Southland Tales Director Richard Kelly Is Exploring a Reinvention of the Film That Sounds Like the Snyder Cut

Later this month, Southland Tales -- the epic, dystopian vision of Donnie Darko filmmaker Richard Kelly -- will hit Blu-ray with a new transfer, and the first-ever commercial release of the film's Cannes Film Festival cut, which has about 15 minutes of additional footage not seen in the theatrical version. Southland Tales had a famously bad festival debut, which led to the studio panicking and making changes to the movie that made things worse rather than better. Like Zack Snyder's Justice League, what emerged was a film never fully complete, from a filmmaker with a vision that spoke to a small group of dedicated fans so deeply that Southland Tales has become a kind of cult classic since its release in 2006.

Like Snyder, Kelly had a long movie that likely needed to be longer in order to fully resonate. Kelly knows as much and, in addition to a trio of prequel comics released around the time of the film's initial home video release, he has described Southland Tales sort of like the original Star Wars trilogy: it's the middle third of a larger story.

And, like Snyder, there is a decent chance that against all odds, Kelly could get another bite at the apple with Southland Tales thanks to the ever-expanding marketplace for content that speaks to a niche audience.

"There's been a significant amount of work done on revisiting Southland Tales," Kelly revealed during a recent interview with ComicBook.com, most of which will run later this month. "I'm actually putting together a polish on what I'm putting together, which is a polish on it, which is using the graphic novel prequels that were published....You'll see in the existing version of Southland Tales is chapters 4-6, so there's basically a prequel companion film that could, if it's made, theoretically continue onward into an expanded version of the existing film with new footage, and the most ideal version it would basically be a six-hour film, split in two, and within each film there's 3 chapters. So it's like a six-chapter story, but it would be presented in two epic movies, like a big double feature, that in an ideal world could exist on a streaming platform of something that is more amenable to these sort of long-form stories. If people want to skip forward to the chapters, they would have that option, but in an ideal world it would be presented as a six-hour project split into two big feature films. There's definitely been an enormous amount of work that I've done taking the graphic novels and expanding them and adapting them into new screenplays, which is the first three chapters and then new material that would be incorporated into the existing film. So that is like the most exciting and ambitious version of what I would love to do with Southland Tales, and obviously there's all sorts of caveats and questions surrounding all that, but it's been very therapeutic for me to do the work and to try and put it together and have it ready for people to look at and to decide whether that's something worth pursuing. I'm very excited by it and I feel like there's definitely a lot more there in this world, that's worth of exploration, and there's a lot of new, surprising things that I think could really make it a much more satisfying experience. It was never really going to be a satisfying story within the parameters of a single feature film; it was just too much to fit into those parameters.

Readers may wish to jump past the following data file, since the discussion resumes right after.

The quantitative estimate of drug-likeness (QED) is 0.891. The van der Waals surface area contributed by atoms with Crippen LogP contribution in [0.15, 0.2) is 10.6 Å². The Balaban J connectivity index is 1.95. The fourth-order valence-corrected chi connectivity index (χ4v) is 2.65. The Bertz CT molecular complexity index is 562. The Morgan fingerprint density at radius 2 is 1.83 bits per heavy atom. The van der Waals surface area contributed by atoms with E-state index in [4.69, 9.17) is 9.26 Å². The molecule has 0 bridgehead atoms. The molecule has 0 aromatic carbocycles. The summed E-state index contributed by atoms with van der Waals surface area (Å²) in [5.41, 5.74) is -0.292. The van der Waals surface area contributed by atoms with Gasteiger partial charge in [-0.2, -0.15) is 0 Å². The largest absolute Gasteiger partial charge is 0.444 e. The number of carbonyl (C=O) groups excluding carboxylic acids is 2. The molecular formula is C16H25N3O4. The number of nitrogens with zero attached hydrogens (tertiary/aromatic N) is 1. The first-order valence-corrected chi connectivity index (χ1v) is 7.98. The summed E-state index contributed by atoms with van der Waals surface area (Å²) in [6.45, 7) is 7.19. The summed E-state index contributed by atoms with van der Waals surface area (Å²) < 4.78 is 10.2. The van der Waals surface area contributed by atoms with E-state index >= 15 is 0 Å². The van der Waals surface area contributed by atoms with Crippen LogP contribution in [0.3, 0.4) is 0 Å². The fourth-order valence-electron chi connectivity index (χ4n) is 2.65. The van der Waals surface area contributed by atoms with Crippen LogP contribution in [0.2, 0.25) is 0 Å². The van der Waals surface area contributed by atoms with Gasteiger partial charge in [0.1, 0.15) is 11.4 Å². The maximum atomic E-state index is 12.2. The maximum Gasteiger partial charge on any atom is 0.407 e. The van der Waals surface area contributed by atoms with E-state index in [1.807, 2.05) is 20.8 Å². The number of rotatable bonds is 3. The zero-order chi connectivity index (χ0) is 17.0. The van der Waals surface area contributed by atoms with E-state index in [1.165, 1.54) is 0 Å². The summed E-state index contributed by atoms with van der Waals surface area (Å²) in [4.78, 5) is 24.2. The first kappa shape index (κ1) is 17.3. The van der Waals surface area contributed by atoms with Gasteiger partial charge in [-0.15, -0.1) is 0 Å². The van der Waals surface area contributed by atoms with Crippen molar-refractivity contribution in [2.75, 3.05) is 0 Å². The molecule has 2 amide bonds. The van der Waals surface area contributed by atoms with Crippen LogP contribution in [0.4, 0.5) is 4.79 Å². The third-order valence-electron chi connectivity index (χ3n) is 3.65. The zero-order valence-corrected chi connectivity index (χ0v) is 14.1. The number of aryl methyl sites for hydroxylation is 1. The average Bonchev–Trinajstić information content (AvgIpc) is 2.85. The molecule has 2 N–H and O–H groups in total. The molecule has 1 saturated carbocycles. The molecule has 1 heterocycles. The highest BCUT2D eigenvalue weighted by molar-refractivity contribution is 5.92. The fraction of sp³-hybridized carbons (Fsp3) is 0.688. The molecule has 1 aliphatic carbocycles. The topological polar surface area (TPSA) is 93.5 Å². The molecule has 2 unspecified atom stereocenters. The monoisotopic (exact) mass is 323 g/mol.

And, yes, Kelly is aware that this sounds a bit like what filmmaker Zack Snyder is doing with his Justice League director's cut on HBO Max. He is not setting it up to emulate Snyder, and has been working on this since before details of Zack Snyder's Justice League became widely known.

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"We are entering into a new world of digesting narratives, and with the sort of streaming platforms, we have sort of trained the audience into being more open to digesting longer stories that sort of exist in that netherworld that exists between a feature film and a long-form television series," Kelly explained. "You see what Steve McQueen has just done with the Small Ax anthology on Amazon and you're seeing what Zack Snyder is working on with Justice League, and I think that if you have a film that can't really exist normally in the traditional theatrical distribution space, that has these running time requirements, you look at what Scorsese did with The Irishman. These are films that need to exist in a streaming platform but they're still films. They have the authorship of they're all directed by the same person and the same screenwriter and the same cinematographer. That's what's most exciting about the streaming revolution that we're experiencing right now, is maybe we'll start to expand the definition of what a film is. If it has a single director and a single screenwriter and it meets the general criteria of what a film is, I think we can maybe see an expansion of that definition. Even the way the Oscars are changing their rules in terms of streaming and eligibility, the streaming world can maybe start to imagine what a feature film is. I'm trying to embrace all this change with a positive attitude and if it affords me the opportunity to revisit something like Southland Tales...that's very exciting to me, and I'm going to lean into that and I”m going to do the work and do my best to try and sell everyone on the idea."

Southland Tales will arrive on Blu-ray on January 26, 2021.